I often refer to piano playing as the "Olympics of the small muscles". It is important to consider oneself an athlete when playing and practicing the piano. High level athletes take care of their bodies and minds, and we need to as well. The better we feel, both physically and mentally, the better our productivity is, and the better our efficiency is.
Although this Blog will focus mostly on tone production, I would be remiss not to talk about warm-ups and cool-downs. These are essential elements in our daily practice and performance regiment, which are unfortunately often neglected. No athlete would begin a practice session without warming up. Warm-ups are intend to actually raise the body temperature. This warmer temperature has positive effects on allowing muscles and tendons to become more extensible, allows for more blood flow to the muscles, more oxygen in the muscles, better efficiency in muscle contraction, and by carrying out functional activities, neural pathways are activated, which enhances reaction time in the actual performance/practice.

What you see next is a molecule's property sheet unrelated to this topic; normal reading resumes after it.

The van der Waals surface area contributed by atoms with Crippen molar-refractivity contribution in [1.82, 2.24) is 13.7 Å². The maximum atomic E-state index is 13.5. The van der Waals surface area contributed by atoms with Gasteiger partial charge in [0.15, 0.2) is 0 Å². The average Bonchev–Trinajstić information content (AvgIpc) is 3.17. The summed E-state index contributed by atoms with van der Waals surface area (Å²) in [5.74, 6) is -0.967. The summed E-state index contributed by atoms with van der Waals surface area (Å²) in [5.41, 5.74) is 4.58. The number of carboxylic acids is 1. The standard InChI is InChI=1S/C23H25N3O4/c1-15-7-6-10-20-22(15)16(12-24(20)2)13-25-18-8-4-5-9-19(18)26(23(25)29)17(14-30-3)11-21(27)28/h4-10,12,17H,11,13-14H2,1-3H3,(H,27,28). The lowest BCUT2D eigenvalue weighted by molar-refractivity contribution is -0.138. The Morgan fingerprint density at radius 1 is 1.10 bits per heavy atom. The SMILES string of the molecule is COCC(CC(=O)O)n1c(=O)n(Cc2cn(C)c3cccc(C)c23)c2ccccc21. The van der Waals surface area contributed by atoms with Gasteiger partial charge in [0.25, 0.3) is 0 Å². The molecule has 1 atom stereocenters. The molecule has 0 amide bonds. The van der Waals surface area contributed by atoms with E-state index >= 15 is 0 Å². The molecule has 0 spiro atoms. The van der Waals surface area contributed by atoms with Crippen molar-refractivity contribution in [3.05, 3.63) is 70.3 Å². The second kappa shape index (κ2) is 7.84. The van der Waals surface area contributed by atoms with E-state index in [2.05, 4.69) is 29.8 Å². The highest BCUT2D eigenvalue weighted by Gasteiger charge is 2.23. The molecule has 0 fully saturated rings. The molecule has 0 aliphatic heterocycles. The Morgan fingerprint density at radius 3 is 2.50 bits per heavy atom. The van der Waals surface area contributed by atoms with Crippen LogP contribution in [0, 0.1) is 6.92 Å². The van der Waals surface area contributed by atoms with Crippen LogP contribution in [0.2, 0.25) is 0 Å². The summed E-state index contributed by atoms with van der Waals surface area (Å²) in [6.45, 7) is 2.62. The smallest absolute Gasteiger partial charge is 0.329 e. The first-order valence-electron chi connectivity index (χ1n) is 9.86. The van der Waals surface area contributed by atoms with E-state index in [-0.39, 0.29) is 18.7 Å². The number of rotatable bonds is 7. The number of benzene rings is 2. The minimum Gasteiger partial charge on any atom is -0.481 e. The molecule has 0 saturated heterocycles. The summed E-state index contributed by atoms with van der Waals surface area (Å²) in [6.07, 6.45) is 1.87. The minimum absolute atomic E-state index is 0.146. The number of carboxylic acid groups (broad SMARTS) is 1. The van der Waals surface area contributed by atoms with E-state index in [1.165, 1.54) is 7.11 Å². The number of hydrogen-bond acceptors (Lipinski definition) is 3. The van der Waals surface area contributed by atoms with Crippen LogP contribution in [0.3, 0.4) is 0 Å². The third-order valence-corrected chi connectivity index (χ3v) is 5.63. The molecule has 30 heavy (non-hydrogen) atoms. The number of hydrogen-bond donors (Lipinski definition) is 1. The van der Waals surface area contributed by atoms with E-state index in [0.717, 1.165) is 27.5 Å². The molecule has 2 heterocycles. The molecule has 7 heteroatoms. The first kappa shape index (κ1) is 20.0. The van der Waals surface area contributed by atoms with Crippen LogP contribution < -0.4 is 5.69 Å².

Pianists typically limit their warm-ups to a few scales and arpeggios. While these are important aspects of a good warm-up, they are actually just the last step before we start the actual practice session. To follow along with what other elite athletes do, I recommend the following step:
These stretches cover everything from the neck, shoulders, elbows, wrists, and fingers. They are also similar in concept to the stretches used by baseball players and golfers.
One final thought about these warm-up exercises: never do anything mindlessly. While you are doing these stretches and exercises be sure to be thinking about your breathing and about your upcoming practice session. Make a plan about what you want to accomplish. You might find that thoughts come into your head, which will disturb your practicing. Use this opportunity to free yourself from these thoughts. It can become a meditative, Zen-like experience. This will allow you to have positive and productive practice session.
These are actually easier to achieve, as cool-downs are a continuation of your practice session, just at a slower and less intensive pace. So you can either play some slow scales and arpeggios at the end of your session, or you can even play through a slow piece or a fast piece at a slow tempo. Avoid any kind of difficult passages during the last 10 minutes of your practice session. If you have a history of piano related injuries (tendinitis, carpal tunnel, etc.) you may also want to consider taking an anti-inflammatory, and/or ice your shoulders, elbows, and/or wrists. The next time you see a major league pitcher giving an interview after a game, notice the ice sleeve he is wearing on his pitching arm.